9 06-Aug NODA Summer School NODA Summer School NODA Summer School NODA Summer School NODA Summer School NODA Summer School 135 minute LSR (in Lancaster) 15
10 13-Aug Rest 45 minute recovery Rest 2 x (10+1.5) threshold Rest Parkrun 180 minute LSR 35
11 20-Aug Rest 45 minute recovery Rest 1 x 20 min threshold Rest Parkrun (run to & from) 90 minute LSR 31
12 27-Aug Rest 4 x (5+1) threshold Rest 5 x (5+1) threshold Rest 2 mile recovery Glasgow Half Marathon 27
13 03-Sep Rest 40 minute recovery Rest 3 x (5+1) threshold Rest Parkrun at recovery pace 22 mile LSR 37
14 10-Sep Rest 40 minute recover Rest 3 x (5+2) Kenyan hills Rest Parkrun at recovery pace 90 minute LSR 20
15 17-Sep Rest 30 minute recovery Rest 30 minute recovery Rest Parkrun at recovery pace 60 minute LSR 15
16 24-Sep Rest 2 x (5+1.5) threshold Rest 30 minute recovery Rest 20 minute recovery Race Day! 34

So… this gives me a planned grand total of something like 448 miles of training throughout the sixteen weeks. as compared to the 419 that I actually achieved last time… Let’s see what comes of it all!

First Run Since The Marathon

I went out for a run today!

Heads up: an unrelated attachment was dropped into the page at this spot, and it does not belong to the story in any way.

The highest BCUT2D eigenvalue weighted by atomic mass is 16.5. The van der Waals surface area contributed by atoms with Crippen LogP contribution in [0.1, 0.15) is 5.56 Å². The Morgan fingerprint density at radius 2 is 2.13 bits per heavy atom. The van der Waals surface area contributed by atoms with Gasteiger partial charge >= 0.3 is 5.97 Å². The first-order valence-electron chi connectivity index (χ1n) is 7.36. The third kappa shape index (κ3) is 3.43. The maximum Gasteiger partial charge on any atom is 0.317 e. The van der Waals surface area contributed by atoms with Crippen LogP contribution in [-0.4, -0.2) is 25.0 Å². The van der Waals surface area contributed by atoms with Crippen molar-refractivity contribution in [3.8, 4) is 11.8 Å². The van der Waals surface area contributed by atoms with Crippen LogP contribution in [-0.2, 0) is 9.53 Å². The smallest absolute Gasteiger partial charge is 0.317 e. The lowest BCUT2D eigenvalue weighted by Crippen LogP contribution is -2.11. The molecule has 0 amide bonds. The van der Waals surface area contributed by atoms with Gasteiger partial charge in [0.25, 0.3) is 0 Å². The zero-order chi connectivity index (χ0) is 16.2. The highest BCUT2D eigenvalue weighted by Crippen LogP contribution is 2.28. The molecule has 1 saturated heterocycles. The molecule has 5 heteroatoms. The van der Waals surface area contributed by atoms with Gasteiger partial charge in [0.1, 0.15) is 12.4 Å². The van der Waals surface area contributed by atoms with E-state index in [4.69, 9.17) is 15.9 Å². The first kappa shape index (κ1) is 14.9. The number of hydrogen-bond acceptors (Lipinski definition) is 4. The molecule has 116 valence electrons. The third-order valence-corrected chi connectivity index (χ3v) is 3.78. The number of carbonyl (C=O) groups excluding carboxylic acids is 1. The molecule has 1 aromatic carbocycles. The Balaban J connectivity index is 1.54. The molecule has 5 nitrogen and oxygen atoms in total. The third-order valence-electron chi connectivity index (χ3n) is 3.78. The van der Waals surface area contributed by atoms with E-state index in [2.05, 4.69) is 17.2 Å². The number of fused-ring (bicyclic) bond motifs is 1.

I felt heavy, ungainly and knackered.  And I only ran 2.6 miles!

I drove – yes, I drove – to where the A801 meets the Union Canal, and ran along the canal to the Muiravonside aqeuduct and back.  A grand total of 2.6 miles.  And I felt every pounding, jarring step along the way.

Maybe I’m not fully recovered from the marathon yet.

Actually, the most annoying thing was my right oxter (“oxter” is Scots for “armpit”).  I seem to have rubbed it raw in the marathon; I guess that I keep my arms close to my sides and the skin of my torso and arm rubbing together has caused a series of lesions on my torso, just below my right oxter.

Union Canal Picnic Area

Even a liberal application of Vaseline before I left didn’t help.  It was sore from very early in the run, as the sweat poured into the open wound and my arm continued to rub against my body – I guess I’m going to be wearing short sleeves until it heals up.

There are lots of things going on just now, so I probably ran faster than I should, not really giving this first run the time it needed.  I felt heavy, and as if I was plodding even though I was at times running at better than 8 minutes/mile.

Still, I was able to run, even if I did feel that I was making heavy weather of it.

Now, that was 2.6.  My current training plan has something north of 430 miles on it… just 427.4 to go!

A side note on the Union Canal: it is a contour canal, that is it is built such that it is always the same height above sea level.  So in spite of what GPS says, the towpath doesn’t go up and doesn’t go down – it’s great for running on!